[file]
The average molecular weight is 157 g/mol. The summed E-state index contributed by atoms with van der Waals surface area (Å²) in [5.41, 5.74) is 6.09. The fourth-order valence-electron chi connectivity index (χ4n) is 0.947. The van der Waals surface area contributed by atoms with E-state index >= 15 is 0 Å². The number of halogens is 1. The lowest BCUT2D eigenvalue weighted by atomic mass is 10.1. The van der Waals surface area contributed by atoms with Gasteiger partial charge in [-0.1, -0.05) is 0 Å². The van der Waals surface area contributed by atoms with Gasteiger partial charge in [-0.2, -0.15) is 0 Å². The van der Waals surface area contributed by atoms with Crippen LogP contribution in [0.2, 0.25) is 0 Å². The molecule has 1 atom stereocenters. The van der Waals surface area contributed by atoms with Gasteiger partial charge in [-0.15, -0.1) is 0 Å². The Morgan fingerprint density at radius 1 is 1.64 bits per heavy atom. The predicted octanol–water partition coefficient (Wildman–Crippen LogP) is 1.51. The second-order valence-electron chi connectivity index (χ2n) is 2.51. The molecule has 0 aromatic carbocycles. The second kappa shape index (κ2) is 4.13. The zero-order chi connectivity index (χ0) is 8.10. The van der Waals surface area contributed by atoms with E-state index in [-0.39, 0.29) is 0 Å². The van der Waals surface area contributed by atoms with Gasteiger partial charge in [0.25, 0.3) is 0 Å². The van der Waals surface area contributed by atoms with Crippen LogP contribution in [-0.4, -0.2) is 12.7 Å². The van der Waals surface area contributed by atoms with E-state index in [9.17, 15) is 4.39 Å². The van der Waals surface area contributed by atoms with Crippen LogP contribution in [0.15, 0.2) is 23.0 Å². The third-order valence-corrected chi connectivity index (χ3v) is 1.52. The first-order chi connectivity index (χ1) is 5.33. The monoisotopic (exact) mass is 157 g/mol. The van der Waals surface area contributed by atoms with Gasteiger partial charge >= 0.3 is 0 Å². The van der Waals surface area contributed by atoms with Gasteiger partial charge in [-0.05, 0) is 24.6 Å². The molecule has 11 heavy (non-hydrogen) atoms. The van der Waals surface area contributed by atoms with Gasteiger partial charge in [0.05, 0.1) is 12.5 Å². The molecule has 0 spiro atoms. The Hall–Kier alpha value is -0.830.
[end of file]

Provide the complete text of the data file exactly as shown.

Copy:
The average molecular weight is 157 g/mol. The summed E-state index contributed by atoms with van der Waals surface area (Å²) in [5.41, 5.74) is 6.09. The fourth-order valence-electron chi connectivity index (χ4n) is 0.947. The van der Waals surface area contributed by atoms with E-state index >= 15 is 0 Å². The number of halogens is 1. The lowest BCUT2D eigenvalue weighted by atomic mass is 10.1. The van der Waals surface area contributed by atoms with Gasteiger partial charge in [-0.1, -0.05) is 0 Å². The van der Waals surface area contributed by atoms with Gasteiger partial charge in [-0.2, -0.15) is 0 Å². The van der Waals surface area contributed by atoms with Crippen LogP contribution in [0.2, 0.25) is 0 Å². The molecule has 1 atom stereocenters. The van der Waals surface area contributed by atoms with Gasteiger partial charge in [-0.15, -0.1) is 0 Å². The Morgan fingerprint density at radius 1 is 1.64 bits per heavy atom. The predicted octanol–water partition coefficient (Wildman–Crippen LogP) is 1.51. The second-order valence-electron chi connectivity index (χ2n) is 2.51. The molecule has 0 aromatic carbocycles. The second kappa shape index (κ2) is 4.13. The zero-order chi connectivity index (χ0) is 8.10. The van der Waals surface area contributed by atoms with E-state index in [-0.39, 0.29) is 0 Å². The van der Waals surface area contributed by atoms with Gasteiger partial charge in [0.25, 0.3) is 0 Å². The van der Waals surface area contributed by atoms with Crippen LogP contribution in [-0.4, -0.2) is 12.7 Å². The van der Waals surface area contributed by atoms with E-state index in [9.17, 15) is 4.39 Å². The van der Waals surface area contributed by atoms with Crippen LogP contribution in [0.15, 0.2) is 23.0 Å². The third-order valence-corrected chi connectivity index (χ3v) is 1.52. The first-order chi connectivity index (χ1) is 5.33. The monoisotopic (exact) mass is 157 g/mol. The van der Waals surface area contributed by atoms with Gasteiger partial charge >= 0.3 is 0 Å². The van der Waals surface area contributed by atoms with Gasteiger partial charge in [-0.05, 0) is 24.6 Å². The molecule has 11 heavy (non-hydrogen) atoms. The van der Waals surface area contributed by atoms with Gasteiger partial charge in [0.05, 0.1) is 12.5 Å². The molecule has 0 spiro atoms. The Hall–Kier alpha value is -0.830.